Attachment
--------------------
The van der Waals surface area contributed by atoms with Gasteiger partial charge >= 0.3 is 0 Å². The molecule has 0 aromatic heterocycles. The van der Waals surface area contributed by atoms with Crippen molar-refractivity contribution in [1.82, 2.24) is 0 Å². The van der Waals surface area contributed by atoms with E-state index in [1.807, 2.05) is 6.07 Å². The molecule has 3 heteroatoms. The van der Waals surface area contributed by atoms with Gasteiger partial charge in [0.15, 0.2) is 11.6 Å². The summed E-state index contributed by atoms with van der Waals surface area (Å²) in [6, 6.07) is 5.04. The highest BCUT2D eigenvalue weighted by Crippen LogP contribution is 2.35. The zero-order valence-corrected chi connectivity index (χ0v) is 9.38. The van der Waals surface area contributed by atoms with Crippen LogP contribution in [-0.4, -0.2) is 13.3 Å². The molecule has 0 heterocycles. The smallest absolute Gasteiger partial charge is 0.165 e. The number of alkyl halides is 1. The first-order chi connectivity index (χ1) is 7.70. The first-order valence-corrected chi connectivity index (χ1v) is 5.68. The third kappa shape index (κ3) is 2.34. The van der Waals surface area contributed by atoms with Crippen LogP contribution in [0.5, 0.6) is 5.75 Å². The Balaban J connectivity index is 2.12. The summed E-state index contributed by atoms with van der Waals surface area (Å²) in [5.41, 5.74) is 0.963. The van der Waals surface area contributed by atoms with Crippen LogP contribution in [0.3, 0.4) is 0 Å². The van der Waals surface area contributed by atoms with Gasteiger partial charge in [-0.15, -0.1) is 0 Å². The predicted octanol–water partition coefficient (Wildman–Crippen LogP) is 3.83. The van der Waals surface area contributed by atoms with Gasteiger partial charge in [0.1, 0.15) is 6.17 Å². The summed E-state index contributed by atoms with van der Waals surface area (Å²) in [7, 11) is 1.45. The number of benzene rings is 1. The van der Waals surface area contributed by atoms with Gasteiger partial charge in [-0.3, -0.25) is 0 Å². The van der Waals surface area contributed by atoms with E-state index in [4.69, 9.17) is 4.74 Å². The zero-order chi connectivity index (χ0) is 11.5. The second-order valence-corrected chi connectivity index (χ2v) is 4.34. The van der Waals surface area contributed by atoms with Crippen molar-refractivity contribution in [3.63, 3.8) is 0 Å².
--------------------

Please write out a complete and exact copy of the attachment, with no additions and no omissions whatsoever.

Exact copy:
The van der Waals surface area contributed by atoms with Gasteiger partial charge >= 0.3 is 0 Å². The molecule has 0 aromatic heterocycles. The van der Waals surface area contributed by atoms with Crippen molar-refractivity contribution in [1.82, 2.24) is 0 Å². The van der Waals surface area contributed by atoms with E-state index in [1.807, 2.05) is 6.07 Å². The molecule has 3 heteroatoms. The van der Waals surface area contributed by atoms with Gasteiger partial charge in [0.15, 0.2) is 11.6 Å². The summed E-state index contributed by atoms with van der Waals surface area (Å²) in [6, 6.07) is 5.04. The highest BCUT2D eigenvalue weighted by Crippen LogP contribution is 2.35. The zero-order valence-corrected chi connectivity index (χ0v) is 9.38. The van der Waals surface area contributed by atoms with Crippen LogP contribution in [-0.4, -0.2) is 13.3 Å². The molecule has 0 heterocycles. The smallest absolute Gasteiger partial charge is 0.165 e. The number of alkyl halides is 1. The first-order chi connectivity index (χ1) is 7.70. The first-order valence-corrected chi connectivity index (χ1v) is 5.68. The third kappa shape index (κ3) is 2.34. The van der Waals surface area contributed by atoms with Crippen LogP contribution in [0.5, 0.6) is 5.75 Å². The Balaban J connectivity index is 2.12. The summed E-state index contributed by atoms with van der Waals surface area (Å²) in [5.41, 5.74) is 0.963. The van der Waals surface area contributed by atoms with Crippen LogP contribution in [0.3, 0.4) is 0 Å². The van der Waals surface area contributed by atoms with Gasteiger partial charge in [-0.15, -0.1) is 0 Å². The predicted octanol–water partition coefficient (Wildman–Crippen LogP) is 3.83. The van der Waals surface area contributed by atoms with Gasteiger partial charge in [0.1, 0.15) is 6.17 Å². The summed E-state index contributed by atoms with van der Waals surface area (Å²) in [7, 11) is 1.45. The number of benzene rings is 1. The van der Waals surface area contributed by atoms with Gasteiger partial charge in [-0.3, -0.25) is 0 Å². The van der Waals surface area contributed by atoms with E-state index in [4.69, 9.17) is 4.74 Å². The zero-order chi connectivity index (χ0) is 11.5. The second-order valence-corrected chi connectivity index (χ2v) is 4.34. The van der Waals surface area contributed by atoms with Crippen molar-refractivity contribution in [3.63, 3.8) is 0 Å².